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Trends and Controversies
January/February 2011 (vol. 26 no. 1)
pp. 80-89
Hsinchun Chen, University of Arizona
Yulei Zhang, University of Arkansas

The rich social media data generated in virtual worlds has important implications for business, education, social science, and society at large. Similarly, massively multiplayer online games (MMOGs) have become increasingly popular and have online communities comprising tens of millions of players. They serve as unprecedented tools for theorizing about and empirically modeling the social and behavioral dynamics of individuals, groups, and networks within large communities. Some technologists consider virtual worlds and MMOGs to be likely candidates to become the Web 3.0. AI can play a significant role, from multiagent avatar research and immersive virtual interface design to virtual world and MMOG Web mining and computational social science modeling. This issue includes articles with research examples from distinguished experts in social science and computer science. Each article presents a unique research framework, computational methods, and selected results.

1. W.S. Bainbridge ed., Online Worlds: Convergence of the Real and the Virtual, Springer, 2010.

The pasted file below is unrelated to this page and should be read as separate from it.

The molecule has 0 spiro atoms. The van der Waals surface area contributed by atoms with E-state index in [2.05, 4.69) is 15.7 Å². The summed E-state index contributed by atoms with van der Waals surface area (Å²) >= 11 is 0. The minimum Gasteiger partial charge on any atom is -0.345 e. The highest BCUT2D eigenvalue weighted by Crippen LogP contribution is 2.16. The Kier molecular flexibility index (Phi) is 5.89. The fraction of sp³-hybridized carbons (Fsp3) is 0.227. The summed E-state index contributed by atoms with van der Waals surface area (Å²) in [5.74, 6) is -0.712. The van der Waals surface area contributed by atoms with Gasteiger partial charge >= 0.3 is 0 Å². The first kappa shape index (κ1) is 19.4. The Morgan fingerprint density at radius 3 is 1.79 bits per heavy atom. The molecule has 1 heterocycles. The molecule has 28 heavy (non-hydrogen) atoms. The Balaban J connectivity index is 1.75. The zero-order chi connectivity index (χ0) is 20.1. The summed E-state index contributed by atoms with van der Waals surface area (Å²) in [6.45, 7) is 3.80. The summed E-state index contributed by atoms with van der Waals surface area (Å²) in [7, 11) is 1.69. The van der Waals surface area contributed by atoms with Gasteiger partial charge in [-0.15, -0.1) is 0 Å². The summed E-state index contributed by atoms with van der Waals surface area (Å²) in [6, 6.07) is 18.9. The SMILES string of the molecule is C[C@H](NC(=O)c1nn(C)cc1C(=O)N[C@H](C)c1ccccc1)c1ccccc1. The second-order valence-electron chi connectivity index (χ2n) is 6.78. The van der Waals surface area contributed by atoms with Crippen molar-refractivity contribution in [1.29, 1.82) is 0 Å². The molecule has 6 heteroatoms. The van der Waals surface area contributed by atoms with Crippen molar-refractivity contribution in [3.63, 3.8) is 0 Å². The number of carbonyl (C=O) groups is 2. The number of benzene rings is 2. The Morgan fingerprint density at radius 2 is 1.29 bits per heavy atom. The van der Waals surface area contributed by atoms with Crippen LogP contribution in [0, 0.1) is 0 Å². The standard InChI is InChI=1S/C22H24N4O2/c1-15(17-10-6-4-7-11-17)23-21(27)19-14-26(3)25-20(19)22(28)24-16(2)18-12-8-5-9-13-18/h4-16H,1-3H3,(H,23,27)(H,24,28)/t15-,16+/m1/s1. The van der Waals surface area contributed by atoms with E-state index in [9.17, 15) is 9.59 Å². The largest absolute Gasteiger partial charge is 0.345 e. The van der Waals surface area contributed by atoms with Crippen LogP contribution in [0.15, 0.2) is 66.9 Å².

2. W.S. Bainbridge, The Warcraft Civilization: Social Science in a Virtual World, MIT Press, 2010.
3. J. Srivastava tech. reports, Dept. of Computer Science and Eng., Univ. of Minnesota, 1998–2009; www.cs.umn.edu/researchtechnical_reports.php?page=author&author_id=68 .
4. Y. Zhang et al., "An Integrated Framework for Avatar Data Collection from the Virtual World: A Case Study in Second Life," IEEE Intelligent Systems, vol. 25, no. 4, 2010, pp. 17–23.
1. W.S. Bainbridge, Online Multiplayer Games, Morgan and Claypool, 2009.
2. W.S. Bainbridge ed., Online Worlds: Convergence of the Real and the Virtual, Springer, 2010.
3. K.E. Merrick and M.L. Maher, Motivated Reinforcement Learning: Curious Characters for Multiuser Games, Springer, 2009.
1. A. Bagga, "The Emergence of Games as a Service," industry report, ThinkEquity, 2009.
2. K. Jin Shim, R. Sharan, and J. Srivastava, "Player Performance Prediction in Massively Multiplayer Online Role-Playing Games (MMORPGs)," Proc. Pacific-Asia Conf. Knowledge Discovery and Data Mining (PAKDD), vol. 2, LNAI 6119, Springer, 2010, pp. 71–80.
3. Y. Huang et al., "The Formation of Task-Oriented Groups: Exploring Combat Activities in Online Games," Proc. IEEE Int'l Conf. Computational Science and Eng., vol. 4, IEEE CS Press, 2009, pp. 122–127.
4. J. Kawale, A. Pal, and J. Srivastava, "Churn Prediction in MMORPGs: A Social Influence Based Approach," Proc. IEEE Int'l Conf. Computational Science and Eng., vol. 4, IEEE CS Press, 2009, pp. 423–428.
5. B. Keegan et al., "Dark Gold: Statistical Properties of Clandestine Networks in Massively Multiplayer Online Games," Proc. IEEE 2nd Int'l Conf. Social Computing, IEEE CS Press, 2010, pp. 201–208.

Index Terms:
Intelligent systems, AI, virtual worlds, massively multiplayer online games, social media
Citation:
Hsinchun Chen, Yulei Zhang, "Trends and Controversies," IEEE Intelligent Systems, vol. 26, no. 1, pp. 80-89, Jan.-Feb. 2011, doi:10.1109/MIS.2011.21
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